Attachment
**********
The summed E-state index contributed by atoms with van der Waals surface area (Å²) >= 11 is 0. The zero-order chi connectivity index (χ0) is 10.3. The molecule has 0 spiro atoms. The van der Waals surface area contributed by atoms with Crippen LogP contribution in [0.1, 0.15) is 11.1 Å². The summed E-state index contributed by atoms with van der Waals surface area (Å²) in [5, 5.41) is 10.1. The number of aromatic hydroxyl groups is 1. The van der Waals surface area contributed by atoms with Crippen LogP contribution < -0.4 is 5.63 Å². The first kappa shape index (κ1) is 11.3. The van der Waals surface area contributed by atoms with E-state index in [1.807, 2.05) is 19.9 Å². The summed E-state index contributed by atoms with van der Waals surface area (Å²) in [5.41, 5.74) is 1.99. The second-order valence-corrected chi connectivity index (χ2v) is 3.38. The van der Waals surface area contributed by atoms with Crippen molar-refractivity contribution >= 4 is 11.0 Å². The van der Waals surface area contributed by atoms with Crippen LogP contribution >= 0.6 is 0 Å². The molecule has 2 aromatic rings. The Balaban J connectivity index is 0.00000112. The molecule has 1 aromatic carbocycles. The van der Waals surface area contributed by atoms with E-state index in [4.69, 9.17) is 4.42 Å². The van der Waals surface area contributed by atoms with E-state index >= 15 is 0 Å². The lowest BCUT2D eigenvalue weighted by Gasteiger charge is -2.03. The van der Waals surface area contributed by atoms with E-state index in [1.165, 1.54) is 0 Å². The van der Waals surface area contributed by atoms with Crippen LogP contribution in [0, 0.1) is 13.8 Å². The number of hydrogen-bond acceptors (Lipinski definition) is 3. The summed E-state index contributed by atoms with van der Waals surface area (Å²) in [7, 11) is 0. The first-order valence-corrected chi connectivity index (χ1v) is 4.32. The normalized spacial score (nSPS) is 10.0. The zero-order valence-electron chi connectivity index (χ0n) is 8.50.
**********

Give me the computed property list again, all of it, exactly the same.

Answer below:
The summed E-state index contributed by atoms with van der Waals surface area (Å²) >= 11 is 0. The zero-order chi connectivity index (χ0) is 10.3. The molecule has 0 spiro atoms. The van der Waals surface area contributed by atoms with Crippen LogP contribution in [0.1, 0.15) is 11.1 Å². The summed E-state index contributed by atoms with van der Waals surface area (Å²) in [5, 5.41) is 10.1. The number of aromatic hydroxyl groups is 1. The van der Waals surface area contributed by atoms with Crippen LogP contribution < -0.4 is 5.63 Å². The first kappa shape index (κ1) is 11.3. The van der Waals surface area contributed by atoms with E-state index in [1.807, 2.05) is 19.9 Å². The summed E-state index contributed by atoms with van der Waals surface area (Å²) in [5.41, 5.74) is 1.99. The second-order valence-corrected chi connectivity index (χ2v) is 3.38. The van der Waals surface area contributed by atoms with Crippen molar-refractivity contribution >= 4 is 11.0 Å². The van der Waals surface area contributed by atoms with Crippen LogP contribution >= 0.6 is 0 Å². The molecule has 2 aromatic rings. The Balaban J connectivity index is 0.00000112. The molecule has 1 aromatic carbocycles. The van der Waals surface area contributed by atoms with E-state index in [4.69, 9.17) is 4.42 Å². The van der Waals surface area contributed by atoms with E-state index >= 15 is 0 Å². The lowest BCUT2D eigenvalue weighted by Gasteiger charge is -2.03. The van der Waals surface area contributed by atoms with E-state index in [1.165, 1.54) is 0 Å². The van der Waals surface area contributed by atoms with Crippen LogP contribution in [0, 0.1) is 13.8 Å². The number of hydrogen-bond acceptors (Lipinski definition) is 3. The summed E-state index contributed by atoms with van der Waals surface area (Å²) in [7, 11) is 0. The first-order valence-corrected chi connectivity index (χ1v) is 4.32. The normalized spacial score (nSPS) is 10.0. The zero-order valence-electron chi connectivity index (χ0n) is 8.50.